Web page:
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A new scam using blank images targets common people: Reports

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A new scam using blank images targets common people: Reports-GadgetAny

Experts have described a strange new phishing scam using blank images to scam users, and you may not even know it. The form, described as a “blank image,” is used by threat actors to embed empty.svg files encoded with Base64 inside HTML attachments in order to avoid URL redirect detection. DocuSign, the e-signature platform, is the target in this case, with scammers sending a seemingly legitimate DocuSign email with an HTML attachment that, when clicked, opens up what appears to be a blank image.

About “blank image” phishing:

A strange phishing technique is being used to hide empty SVG files inside HTML attachments, making them appear to be DocuSign documents. Researchers at email security company Avanan have named it “Blank Image.” They explain that the attack allows phishing actors to circumvent the detection of redirect URLs. The phishing email sent to potential victims purports to be a DocuSign document, a widely used brand that many recipients are familiar with from their office jobs. The victim is asked to examine and sign the sent document, called Scanned Remittance Advice.htm, because HTML files are often ignored by email security systems and thus have higher chances of reaching the target’s inbox. If a victim clicks on the button to view the completed document, they are taken to a legitimate DocuSign website, but if they attempt to open the HTML attachment, the Blank Image attack is activated.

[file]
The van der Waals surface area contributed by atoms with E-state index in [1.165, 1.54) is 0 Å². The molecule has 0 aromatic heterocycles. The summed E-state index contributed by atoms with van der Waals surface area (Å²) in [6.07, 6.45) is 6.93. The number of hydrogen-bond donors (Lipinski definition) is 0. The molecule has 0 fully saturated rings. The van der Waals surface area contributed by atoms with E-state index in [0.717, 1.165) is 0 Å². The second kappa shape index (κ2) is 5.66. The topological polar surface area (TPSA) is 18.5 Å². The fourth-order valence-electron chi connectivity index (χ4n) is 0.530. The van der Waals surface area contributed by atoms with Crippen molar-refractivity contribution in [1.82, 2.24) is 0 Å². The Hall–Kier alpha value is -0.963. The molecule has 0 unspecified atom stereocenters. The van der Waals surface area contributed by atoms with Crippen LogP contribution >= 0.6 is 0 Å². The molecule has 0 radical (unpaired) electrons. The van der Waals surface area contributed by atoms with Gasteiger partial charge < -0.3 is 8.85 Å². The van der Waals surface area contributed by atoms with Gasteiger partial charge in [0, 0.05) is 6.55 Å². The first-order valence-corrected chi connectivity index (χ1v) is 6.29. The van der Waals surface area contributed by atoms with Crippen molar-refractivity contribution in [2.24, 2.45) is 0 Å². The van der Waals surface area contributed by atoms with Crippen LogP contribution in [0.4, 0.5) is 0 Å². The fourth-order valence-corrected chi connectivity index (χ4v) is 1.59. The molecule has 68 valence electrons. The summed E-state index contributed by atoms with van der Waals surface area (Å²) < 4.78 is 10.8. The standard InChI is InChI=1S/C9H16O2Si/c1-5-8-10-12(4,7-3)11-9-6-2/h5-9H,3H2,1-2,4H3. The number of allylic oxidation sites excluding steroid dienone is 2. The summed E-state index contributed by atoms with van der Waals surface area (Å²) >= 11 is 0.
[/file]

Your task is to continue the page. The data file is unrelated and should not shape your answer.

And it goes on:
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The use of SVG files in HTML containing base64-obfuscated code is not new; in December 2022, the same tactic was used in spam that sent the Qbot malware. SVGs are XML-based vector images that can include HTML script tags, so when an HTML document displays an SVG image through an embed or iframe tag, the image is displayed and the JavaScript contained in it runs.

The SVG is empty on the victim’s screen in the DocuSign campaign that the Avanan researcher identified, but the URL redirect code still runs in the background. Emails that have HTML code or HTML attachments should be treated with caution by users.

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Raulf Hernes

By Raulf Hernes

If you ask me raulf means ALL ABOUT TECH!!

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